"Starts with a Bang" on the Boltzmann Brain Problem

A friend of mine referred me to this site during an email debate about philosophy of religion. I won't get into the details, but basically our argument was over whether someone could logically trust their senses if they believed that the universe arose in a random fluctuation. I had come across this site before but I didn't remember why I had decided it was wrong. I dug through some old emails I had started writing to Alvin Plantinga (before I decided he probably wouldn't read long emails), and came across this (if I may pretentiously quote myself):
"The evolutionary process has a finite amount of time in which to work (because of eventual heat death), while Boltzmann brains have an infinite amount of time to appear in any given universe (that doesn't recollapse), and in the environment that birthed those universes. The ordinary observers created by natural selection simply drop out of consideration, being overwhelmed by infinitely more Boltzmann Brains."
I wrote back to my friend with a paraphrase of this argument. However, for some reason I still think there was more to my objection, but I don't have enough time to figure that out right now.

Anyways, the guy who wrote the article I am objecting to is an astrophysicist; so given my lack of expertise in the area, I should tread lightly. However, Don N. Page observes something similar to my argument in one of his articles so there's possibility that I'm not insane: "Theories in which spacetime can last too long seem in danger of producing too many Boltzmann brains" (Observational Selection Effects in Quantum Cosmology)

And I certainly must disagree with what the post implies in this statement:
"Although there have been a number of scientific papers in the last couple of years on this topic, none of them were written, apparently, by anyone with a very deep understanding of biology."
Physicists certainly don't need to have a "deep" understanding of biology to know that evolution happened, and to understand entropy and thermodynamics better than biologists.

In fact, there may be reasons for not even considering evolution (in our estimation of the ratio between Boltzmann brains and ordinary observers) because there is no reason that evolution should produce a conscious organism. Evolution only selects for behavior, and not consciousness, and there is no way (that I am aware of) to pose a concrete relation between the two. This may sound a little nuts, but if you look at the Chinese Room argument (here at IEP) or (here at SEP) you may understand. This is especially true of a consciousness that would be aware of what is actually going on outside of itself, and not just the strange characters (if you will) that it is manipulating.

All we know (assuming our senses are trustworthy) is that we have evolved, and are conscious (I am rather, I don't know about you), and if materialism is correct then consciousness is a result material interactions that, given enough time, can be replicated by random fluctuations, and who knows what else. However, we can go further and say that because of the principle of mediocrity we can't even say that our consciousness is the most likely form, or that other material interactions can't produce similar effects.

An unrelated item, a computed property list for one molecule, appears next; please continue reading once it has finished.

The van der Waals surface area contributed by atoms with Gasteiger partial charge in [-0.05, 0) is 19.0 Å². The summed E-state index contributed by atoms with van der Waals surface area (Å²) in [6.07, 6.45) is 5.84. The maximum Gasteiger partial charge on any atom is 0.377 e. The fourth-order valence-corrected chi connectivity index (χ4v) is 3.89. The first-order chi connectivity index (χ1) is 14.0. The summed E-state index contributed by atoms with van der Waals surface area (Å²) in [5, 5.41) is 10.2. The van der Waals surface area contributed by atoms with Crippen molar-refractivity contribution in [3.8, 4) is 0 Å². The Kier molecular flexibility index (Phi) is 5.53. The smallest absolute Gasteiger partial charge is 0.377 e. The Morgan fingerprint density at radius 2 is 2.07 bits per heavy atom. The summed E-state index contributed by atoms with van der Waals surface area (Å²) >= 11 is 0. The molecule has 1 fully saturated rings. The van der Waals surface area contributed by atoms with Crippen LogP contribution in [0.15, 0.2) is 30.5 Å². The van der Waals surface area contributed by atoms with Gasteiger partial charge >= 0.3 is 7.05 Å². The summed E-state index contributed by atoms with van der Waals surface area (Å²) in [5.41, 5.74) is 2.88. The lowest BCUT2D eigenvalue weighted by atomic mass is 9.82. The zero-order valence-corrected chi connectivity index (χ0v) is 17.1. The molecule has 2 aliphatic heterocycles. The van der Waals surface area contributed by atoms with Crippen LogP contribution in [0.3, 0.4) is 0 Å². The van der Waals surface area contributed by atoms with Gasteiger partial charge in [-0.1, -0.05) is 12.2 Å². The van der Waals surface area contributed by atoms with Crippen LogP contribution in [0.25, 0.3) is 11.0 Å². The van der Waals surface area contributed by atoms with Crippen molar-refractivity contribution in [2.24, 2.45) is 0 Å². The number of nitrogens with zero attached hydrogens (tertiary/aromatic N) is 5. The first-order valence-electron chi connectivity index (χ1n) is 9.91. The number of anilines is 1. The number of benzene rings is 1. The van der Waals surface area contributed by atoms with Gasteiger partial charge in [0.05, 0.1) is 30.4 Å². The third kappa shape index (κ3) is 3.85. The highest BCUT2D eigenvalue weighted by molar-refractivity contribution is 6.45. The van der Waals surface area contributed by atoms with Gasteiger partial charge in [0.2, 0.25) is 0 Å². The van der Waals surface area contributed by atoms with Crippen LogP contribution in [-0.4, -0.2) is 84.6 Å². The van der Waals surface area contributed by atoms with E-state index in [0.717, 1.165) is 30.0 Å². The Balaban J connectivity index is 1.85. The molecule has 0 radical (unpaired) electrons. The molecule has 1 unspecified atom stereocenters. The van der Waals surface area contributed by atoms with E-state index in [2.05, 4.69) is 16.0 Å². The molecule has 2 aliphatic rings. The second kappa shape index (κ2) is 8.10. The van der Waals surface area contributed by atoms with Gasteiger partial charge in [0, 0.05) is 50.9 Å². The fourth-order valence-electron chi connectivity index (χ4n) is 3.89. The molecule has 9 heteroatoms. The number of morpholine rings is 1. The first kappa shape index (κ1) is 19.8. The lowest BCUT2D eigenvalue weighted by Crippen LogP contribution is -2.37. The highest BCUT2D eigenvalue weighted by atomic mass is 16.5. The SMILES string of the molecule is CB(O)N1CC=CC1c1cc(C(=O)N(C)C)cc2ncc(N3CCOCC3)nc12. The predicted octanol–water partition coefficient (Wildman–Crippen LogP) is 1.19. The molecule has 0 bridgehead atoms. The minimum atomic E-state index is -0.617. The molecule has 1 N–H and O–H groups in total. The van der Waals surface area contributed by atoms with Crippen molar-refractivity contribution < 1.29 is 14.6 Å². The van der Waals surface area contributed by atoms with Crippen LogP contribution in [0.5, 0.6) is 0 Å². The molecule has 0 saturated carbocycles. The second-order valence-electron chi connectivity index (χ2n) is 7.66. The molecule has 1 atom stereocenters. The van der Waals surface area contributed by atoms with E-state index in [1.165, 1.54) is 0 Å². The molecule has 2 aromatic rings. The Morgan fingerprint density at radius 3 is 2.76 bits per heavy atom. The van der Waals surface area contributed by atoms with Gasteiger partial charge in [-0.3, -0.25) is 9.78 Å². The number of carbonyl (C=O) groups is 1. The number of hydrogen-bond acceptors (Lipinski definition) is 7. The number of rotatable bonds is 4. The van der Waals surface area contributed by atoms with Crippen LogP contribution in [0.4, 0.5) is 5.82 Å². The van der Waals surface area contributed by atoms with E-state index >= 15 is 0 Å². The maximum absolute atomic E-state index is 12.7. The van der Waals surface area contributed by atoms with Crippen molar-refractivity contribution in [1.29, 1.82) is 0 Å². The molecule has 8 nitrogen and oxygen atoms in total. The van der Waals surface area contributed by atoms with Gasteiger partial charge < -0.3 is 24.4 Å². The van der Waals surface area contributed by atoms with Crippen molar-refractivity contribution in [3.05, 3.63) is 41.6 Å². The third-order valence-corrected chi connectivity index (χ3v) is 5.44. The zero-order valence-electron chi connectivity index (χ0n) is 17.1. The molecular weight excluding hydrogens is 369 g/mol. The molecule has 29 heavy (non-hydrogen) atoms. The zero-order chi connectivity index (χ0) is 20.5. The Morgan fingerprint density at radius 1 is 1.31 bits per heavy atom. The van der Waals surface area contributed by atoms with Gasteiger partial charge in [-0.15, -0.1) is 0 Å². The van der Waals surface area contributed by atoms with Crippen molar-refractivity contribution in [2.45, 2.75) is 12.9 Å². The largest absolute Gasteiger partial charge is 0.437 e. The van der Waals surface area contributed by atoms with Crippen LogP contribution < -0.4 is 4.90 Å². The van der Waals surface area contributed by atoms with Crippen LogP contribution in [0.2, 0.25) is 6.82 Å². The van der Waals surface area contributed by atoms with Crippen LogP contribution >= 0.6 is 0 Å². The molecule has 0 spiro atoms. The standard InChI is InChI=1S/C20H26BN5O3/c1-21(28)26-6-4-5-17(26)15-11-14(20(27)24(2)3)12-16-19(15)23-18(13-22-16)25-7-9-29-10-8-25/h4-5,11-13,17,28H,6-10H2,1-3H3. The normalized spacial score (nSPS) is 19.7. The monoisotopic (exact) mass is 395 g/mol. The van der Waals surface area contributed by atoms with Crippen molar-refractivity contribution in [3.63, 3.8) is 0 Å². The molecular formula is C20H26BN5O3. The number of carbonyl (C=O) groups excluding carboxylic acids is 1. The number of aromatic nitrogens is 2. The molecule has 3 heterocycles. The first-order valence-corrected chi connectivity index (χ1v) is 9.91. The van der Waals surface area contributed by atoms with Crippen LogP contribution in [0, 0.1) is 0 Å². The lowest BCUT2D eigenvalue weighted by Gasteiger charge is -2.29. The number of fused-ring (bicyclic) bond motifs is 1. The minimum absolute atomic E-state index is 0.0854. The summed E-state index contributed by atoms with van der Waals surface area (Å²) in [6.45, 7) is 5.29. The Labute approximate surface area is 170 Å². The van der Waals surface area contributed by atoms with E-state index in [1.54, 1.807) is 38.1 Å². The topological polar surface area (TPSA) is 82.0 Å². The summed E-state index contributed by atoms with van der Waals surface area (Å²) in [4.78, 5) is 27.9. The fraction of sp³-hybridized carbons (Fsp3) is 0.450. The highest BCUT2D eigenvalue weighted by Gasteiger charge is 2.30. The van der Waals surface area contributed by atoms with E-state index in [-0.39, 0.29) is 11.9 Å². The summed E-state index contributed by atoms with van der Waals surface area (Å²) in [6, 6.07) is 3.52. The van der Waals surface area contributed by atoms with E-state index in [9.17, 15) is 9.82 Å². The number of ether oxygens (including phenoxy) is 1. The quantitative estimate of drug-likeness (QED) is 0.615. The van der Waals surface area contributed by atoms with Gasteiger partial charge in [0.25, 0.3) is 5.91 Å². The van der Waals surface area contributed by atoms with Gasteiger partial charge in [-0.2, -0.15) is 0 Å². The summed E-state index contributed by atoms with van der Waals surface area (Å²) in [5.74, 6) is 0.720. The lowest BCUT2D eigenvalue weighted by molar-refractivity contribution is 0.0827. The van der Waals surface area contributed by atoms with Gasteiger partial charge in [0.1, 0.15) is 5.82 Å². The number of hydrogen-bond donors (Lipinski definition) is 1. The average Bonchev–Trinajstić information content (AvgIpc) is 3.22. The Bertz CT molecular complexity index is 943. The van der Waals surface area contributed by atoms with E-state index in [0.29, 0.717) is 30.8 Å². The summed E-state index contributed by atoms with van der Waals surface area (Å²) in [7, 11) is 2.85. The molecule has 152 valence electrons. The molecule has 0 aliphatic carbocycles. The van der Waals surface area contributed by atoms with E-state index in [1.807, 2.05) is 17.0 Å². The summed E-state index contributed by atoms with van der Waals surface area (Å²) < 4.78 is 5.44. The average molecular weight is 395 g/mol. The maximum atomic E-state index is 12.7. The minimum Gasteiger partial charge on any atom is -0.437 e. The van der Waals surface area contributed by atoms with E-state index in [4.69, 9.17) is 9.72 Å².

We can't say for sure that a radioactive rock hasn't had a conscious thought at some point in its life/half-life. How would it tell us if it did? Have we every been able to put ourselves in the "shoes" of a whirlpool or a dust storm? Is the mud possibly more likely to be a conscious observer than the plants or worms it turns into? or even us? These are questions that cannot be answered from a materialistic perspective. Evolution may concentrate what we subjectively label as "complexity" but it doesn't guarantee that this form of complexity is more likely to result in consciousness.


Barnaby Dawson said...

There is no uniform probability distribution of the whole real line. Any distribution you use must give greater weight to earlier brains than later ones (in the limit). So there may be infinitely many Boltzman brains and yet your probability of being one of them could still be negligible.

Also can I recommend you read my post on why the heat death isn't so obvious:


Dwielz Camauf Descartes said...


Read your post, as well as some others of yours. You have a fascinating blog!

Now I don't spend a whole lot of time on physics (I'm a software engineer, and I have several hobbies), but I don't see why we can just assume that our universe was early in arising from its high entropy environment. We don't assume that everything has an end, so I don't see how we can use different reasoning when looking back and say there was a beginning to the multiverse or say that there is a finite amount of "time"(or whatever dimension/dimensions?) before the beginning of our universe.

But even regardless of that, let us say we can assume that our universe is early. What then follows? How do I know that I am not one the infinitely many future Boltzmann brains? To say that my observations reflect reality, and that I am actually in the early universe I observe begs the question as to whether or not I am a Boltzmann brain.

As for your argument relating to the 2nd law, I think you have some great points. I do have some comments/disagreements that I'll be sure to post later. (I do realize that my previous arguments are useless if your views on the 2nd law are correct) Thanks for your comment, I can see you have spent a lot of time on physics, pleasure to get feedback from you.